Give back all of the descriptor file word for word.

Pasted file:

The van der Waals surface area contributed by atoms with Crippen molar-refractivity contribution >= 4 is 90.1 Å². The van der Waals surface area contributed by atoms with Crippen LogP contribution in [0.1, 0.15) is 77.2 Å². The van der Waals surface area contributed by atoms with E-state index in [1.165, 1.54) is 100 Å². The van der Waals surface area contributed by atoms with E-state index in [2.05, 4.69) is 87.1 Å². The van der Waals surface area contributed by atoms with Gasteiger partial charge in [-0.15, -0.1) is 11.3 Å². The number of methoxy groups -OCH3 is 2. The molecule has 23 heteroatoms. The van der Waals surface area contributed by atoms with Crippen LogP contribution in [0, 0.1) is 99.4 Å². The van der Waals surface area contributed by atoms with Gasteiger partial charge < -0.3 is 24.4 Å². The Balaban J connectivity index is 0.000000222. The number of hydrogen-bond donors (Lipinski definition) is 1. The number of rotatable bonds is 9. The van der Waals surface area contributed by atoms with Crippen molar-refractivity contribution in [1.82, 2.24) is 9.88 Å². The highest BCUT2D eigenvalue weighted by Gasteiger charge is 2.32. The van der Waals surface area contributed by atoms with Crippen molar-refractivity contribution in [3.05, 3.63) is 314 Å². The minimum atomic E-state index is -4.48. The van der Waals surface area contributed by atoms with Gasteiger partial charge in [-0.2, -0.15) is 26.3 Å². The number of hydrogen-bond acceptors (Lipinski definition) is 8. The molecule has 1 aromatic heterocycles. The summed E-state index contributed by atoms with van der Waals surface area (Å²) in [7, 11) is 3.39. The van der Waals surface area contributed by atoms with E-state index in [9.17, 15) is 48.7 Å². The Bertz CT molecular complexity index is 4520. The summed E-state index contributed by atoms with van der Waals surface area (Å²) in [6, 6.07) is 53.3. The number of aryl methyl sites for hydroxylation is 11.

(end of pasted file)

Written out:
The van der Waals surface area contributed by atoms with Crippen molar-refractivity contribution >= 4 is 90.1 Å². The van der Waals surface area contributed by atoms with Crippen LogP contribution in [0.1, 0.15) is 77.2 Å². The van der Waals surface area contributed by atoms with E-state index in [1.165, 1.54) is 100 Å². The van der Waals surface area contributed by atoms with E-state index in [2.05, 4.69) is 87.1 Å². The van der Waals surface area contributed by atoms with Gasteiger partial charge in [-0.15, -0.1) is 11.3 Å². The number of methoxy groups -OCH3 is 2. The molecule has 23 heteroatoms. The van der Waals surface area contributed by atoms with Crippen LogP contribution in [0, 0.1) is 99.4 Å². The van der Waals surface area contributed by atoms with Gasteiger partial charge < -0.3 is 24.4 Å². The Balaban J connectivity index is 0.000000222. The number of hydrogen-bond donors (Lipinski definition) is 1. The number of rotatable bonds is 9. The van der Waals surface area contributed by atoms with Crippen molar-refractivity contribution in [1.82, 2.24) is 9.88 Å². The highest BCUT2D eigenvalue weighted by Gasteiger charge is 2.32. The van der Waals surface area contributed by atoms with Crippen molar-refractivity contribution in [3.05, 3.63) is 314 Å². The minimum atomic E-state index is -4.48. The van der Waals surface area contributed by atoms with Gasteiger partial charge in [-0.2, -0.15) is 26.3 Å². The number of hydrogen-bond acceptors (Lipinski definition) is 8. The molecule has 1 aromatic heterocycles. The summed E-state index contributed by atoms with van der Waals surface area (Å²) in [7, 11) is 3.39. The van der Waals surface area contributed by atoms with E-state index in [9.17, 15) is 48.7 Å². The Bertz CT molecular complexity index is 4520. The summed E-state index contributed by atoms with van der Waals surface area (Å²) in [6, 6.07) is 53.3. The number of aryl methyl sites for hydroxylation is 11.